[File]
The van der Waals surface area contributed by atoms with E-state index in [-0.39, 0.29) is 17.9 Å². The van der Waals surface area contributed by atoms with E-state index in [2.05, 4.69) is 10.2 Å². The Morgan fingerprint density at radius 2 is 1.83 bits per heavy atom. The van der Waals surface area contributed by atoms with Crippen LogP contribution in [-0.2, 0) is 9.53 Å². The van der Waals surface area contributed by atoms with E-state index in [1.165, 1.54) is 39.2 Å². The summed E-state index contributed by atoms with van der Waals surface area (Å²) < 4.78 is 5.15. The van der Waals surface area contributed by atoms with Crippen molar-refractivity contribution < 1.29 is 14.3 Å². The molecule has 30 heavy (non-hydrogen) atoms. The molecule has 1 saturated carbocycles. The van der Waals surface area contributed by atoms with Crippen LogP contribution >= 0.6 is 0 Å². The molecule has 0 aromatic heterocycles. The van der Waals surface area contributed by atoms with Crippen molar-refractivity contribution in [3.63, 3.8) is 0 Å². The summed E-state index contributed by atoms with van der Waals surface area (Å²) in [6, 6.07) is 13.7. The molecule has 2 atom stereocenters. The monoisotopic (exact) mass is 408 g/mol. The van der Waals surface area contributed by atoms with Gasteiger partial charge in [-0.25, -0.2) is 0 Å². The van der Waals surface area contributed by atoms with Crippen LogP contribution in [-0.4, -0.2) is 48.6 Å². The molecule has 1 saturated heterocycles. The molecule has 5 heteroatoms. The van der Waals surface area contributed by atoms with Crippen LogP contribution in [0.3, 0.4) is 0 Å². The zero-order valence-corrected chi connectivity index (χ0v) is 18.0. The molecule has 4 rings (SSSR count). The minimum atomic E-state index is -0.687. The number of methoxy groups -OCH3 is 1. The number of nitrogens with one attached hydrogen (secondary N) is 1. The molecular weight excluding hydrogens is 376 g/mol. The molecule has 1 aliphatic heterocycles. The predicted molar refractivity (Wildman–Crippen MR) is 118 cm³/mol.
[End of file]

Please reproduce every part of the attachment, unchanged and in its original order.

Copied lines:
The van der Waals surface area contributed by atoms with E-state index in [-0.39, 0.29) is 17.9 Å². The van der Waals surface area contributed by atoms with E-state index in [2.05, 4.69) is 10.2 Å². The Morgan fingerprint density at radius 2 is 1.83 bits per heavy atom. The van der Waals surface area contributed by atoms with Crippen LogP contribution in [-0.2, 0) is 9.53 Å². The van der Waals surface area contributed by atoms with E-state index in [1.165, 1.54) is 39.2 Å². The summed E-state index contributed by atoms with van der Waals surface area (Å²) < 4.78 is 5.15. The van der Waals surface area contributed by atoms with Crippen molar-refractivity contribution < 1.29 is 14.3 Å². The molecule has 30 heavy (non-hydrogen) atoms. The molecule has 1 saturated carbocycles. The van der Waals surface area contributed by atoms with Crippen LogP contribution >= 0.6 is 0 Å². The molecule has 0 aromatic heterocycles. The van der Waals surface area contributed by atoms with Crippen molar-refractivity contribution in [3.63, 3.8) is 0 Å². The summed E-state index contributed by atoms with van der Waals surface area (Å²) in [6, 6.07) is 13.7. The molecule has 2 atom stereocenters. The monoisotopic (exact) mass is 408 g/mol. The van der Waals surface area contributed by atoms with Gasteiger partial charge in [-0.25, -0.2) is 0 Å². The van der Waals surface area contributed by atoms with Crippen LogP contribution in [-0.4, -0.2) is 48.6 Å². The molecule has 1 saturated heterocycles. The molecule has 5 heteroatoms. The van der Waals surface area contributed by atoms with Crippen LogP contribution in [0.3, 0.4) is 0 Å². The zero-order valence-corrected chi connectivity index (χ0v) is 18.0. The molecule has 4 rings (SSSR count). The minimum atomic E-state index is -0.687. The number of methoxy groups -OCH3 is 1. The number of nitrogens with one attached hydrogen (secondary N) is 1. The molecular weight excluding hydrogens is 376 g/mol. The molecule has 1 aliphatic heterocycles. The predicted molar refractivity (Wildman–Crippen MR) is 118 cm³/mol.